Tuesday, 12 November 2019

Just This Week...

Go to EBay.uk ("monitored by the PAS", they claim), go to "British Antiquities (all listings)", select UK dealers only (5,063 items this week), select the material filter gold that gives you today 31 items, not all of which are "antiquities" (either because they mislisted, are not very old, but metal detecting finds, and others are fakes). But, this week, as every week, there are not a few there that if someone were actually properly monitoring eBay to "ensure (sic) that no illegal objects falling under the 1996 Treasure Act were being laundered there, would be questioned. Trouble is nobody is, nobody can be bovvered, and when even some of them are thrust into the face of the British archaeological authorities they wiggle and whine that its not fair, and "its not worth it". Really. Try it. See what British archaeologists are made of.

There are ten items there right now that I would say qualify, not one of them supported by citation of any documentation or due process, making the seller's title to them questionable. So that's one third of the listings for 'gold' today (there is no material filter for 'silver' on eBay.uk - but a simple search produces 32 items, including a similar proportion of ancient, potentially TA-reportable objects), that's before we even consider coin finds.

And detectorists, how amazing that despite a massive growth in metal detector use after 1970, ALL of these objects on sale were (the sellers assert) found eyes-only before that date, so - conveniently - do not fall under the Treasure legislation. Let's remind ourselves of current eBay.uk stated policy regarding such claims:  ebay policies prohibited restricted items/artefacts cultural heritage grave related items policy Stated of course, not, it seems, actually in any way enforced or upheld.

And UK archaeologists stay silent, not rocking the boat.

A Bit of What is Needed to Fight Antiquities Trafficking

As per 1970 UNESCO Convention, a bill currently making its way through UK parliament could require antiquities dealers to report even small transactions to the government, alert authorities of suspicious activity, and maintain extensive records of their sales. Oh, no, not in Bonkers Britain, that's in Donald Trump's America. Britain still has nothing of the kind to fight trafficking.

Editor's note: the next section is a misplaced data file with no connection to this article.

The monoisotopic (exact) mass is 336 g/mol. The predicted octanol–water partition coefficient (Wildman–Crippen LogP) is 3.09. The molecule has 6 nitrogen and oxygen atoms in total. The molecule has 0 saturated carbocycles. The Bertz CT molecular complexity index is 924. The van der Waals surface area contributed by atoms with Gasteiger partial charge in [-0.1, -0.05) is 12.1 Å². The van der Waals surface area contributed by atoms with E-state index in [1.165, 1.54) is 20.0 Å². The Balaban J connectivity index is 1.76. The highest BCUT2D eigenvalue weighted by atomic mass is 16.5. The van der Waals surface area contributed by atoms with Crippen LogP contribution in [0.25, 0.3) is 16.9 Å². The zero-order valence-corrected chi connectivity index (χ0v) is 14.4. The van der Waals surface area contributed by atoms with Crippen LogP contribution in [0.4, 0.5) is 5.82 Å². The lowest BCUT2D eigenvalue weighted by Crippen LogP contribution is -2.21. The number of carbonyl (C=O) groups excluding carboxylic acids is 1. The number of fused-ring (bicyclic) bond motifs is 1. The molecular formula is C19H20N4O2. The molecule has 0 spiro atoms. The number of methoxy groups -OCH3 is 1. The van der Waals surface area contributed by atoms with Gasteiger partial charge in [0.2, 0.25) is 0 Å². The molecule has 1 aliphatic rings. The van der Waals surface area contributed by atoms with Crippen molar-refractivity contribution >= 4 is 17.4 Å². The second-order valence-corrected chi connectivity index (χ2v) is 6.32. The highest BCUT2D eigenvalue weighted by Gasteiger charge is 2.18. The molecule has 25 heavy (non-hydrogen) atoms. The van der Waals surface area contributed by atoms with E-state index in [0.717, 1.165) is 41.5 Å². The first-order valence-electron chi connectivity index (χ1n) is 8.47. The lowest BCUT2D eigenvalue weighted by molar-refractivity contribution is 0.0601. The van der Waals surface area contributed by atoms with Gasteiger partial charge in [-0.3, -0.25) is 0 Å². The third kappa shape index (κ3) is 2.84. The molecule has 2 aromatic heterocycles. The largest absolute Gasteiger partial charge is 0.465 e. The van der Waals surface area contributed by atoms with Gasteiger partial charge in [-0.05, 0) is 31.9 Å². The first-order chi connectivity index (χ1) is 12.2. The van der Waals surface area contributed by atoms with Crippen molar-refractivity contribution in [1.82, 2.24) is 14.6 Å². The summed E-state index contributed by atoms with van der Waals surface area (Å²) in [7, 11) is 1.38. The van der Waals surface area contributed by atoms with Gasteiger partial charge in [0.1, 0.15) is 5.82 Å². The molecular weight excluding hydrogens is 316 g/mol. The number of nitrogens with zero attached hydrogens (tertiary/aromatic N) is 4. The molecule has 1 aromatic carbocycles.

Shouldn't it have by now? PAS? CBA? CIfA? Rescue? Heritage Action?

"Most Reasonable", if you don't get Caught

Apparently, from the dealer's point of view, 'British Treasure Trove (sic!) laws are some of the most reasonable anywhere (Richard Giedroyć, 'Crime Doesn’t Pay', Numismatic News November 12, 2019):
Unfortunately, even in Great Britain, there are treasure hunters who don’t abide by the rules. In June 2015 George Powell surrendered three “not particularly valuable” coins to home and property tenant Yvonne Conod near Eye Court Farm, Leominster, Herefordshire. Powell had asked permission from Conod to sweep the land with a metal detector. The 208-acre dairy and crop farm belongs to Lord Cawley. In Worcester Crown Court testimony in early October, Conod said George Powell at one point told her he had found “something valuable” in her field, but she heard nothing further about it.

Thursday, 7 November 2019

Potential Unknown Parts of the Staffordshire Hoard on EBay?

We know that the Staffordshire Hoard findspot was not fully explored at the time of discovery in July 2009, the original keyhole 'excavation' in autumn of that year and subsequent work in 2010 and in December 2012. Almost certainly in that time, objects from the hoard and associated with it have found their way into private collections in Europe and the US. Now the full (?) report of the objects found to date has appeared there is renewed interest in the hoard, so perhaps we might expect some of those items now to resurface. They would hardly likely to be labelled with a collecting history that specifically states them to be from this find. We should look very carefully at anything appearing that does not have proper and explicit provenances that looks like it could be some of this material. Obviously, dealers - knowing we are on the lookout for this kind of material - if their stock comprises licit artefacts would be at pains to present every scrap of evidence they have that places a distance between what they are selling and the Staffordshire Hoard. What are we to make of dealers that do not do this?

For sale on EBay this very moment by the dealer 'wear-the-past' (2819 ) [yuk!] based in Bath, United Kingdom (165km from the Hoard findspot) for a cool $1,185.00, despite it being - like the Staffordshire Hoard items, plough damaged: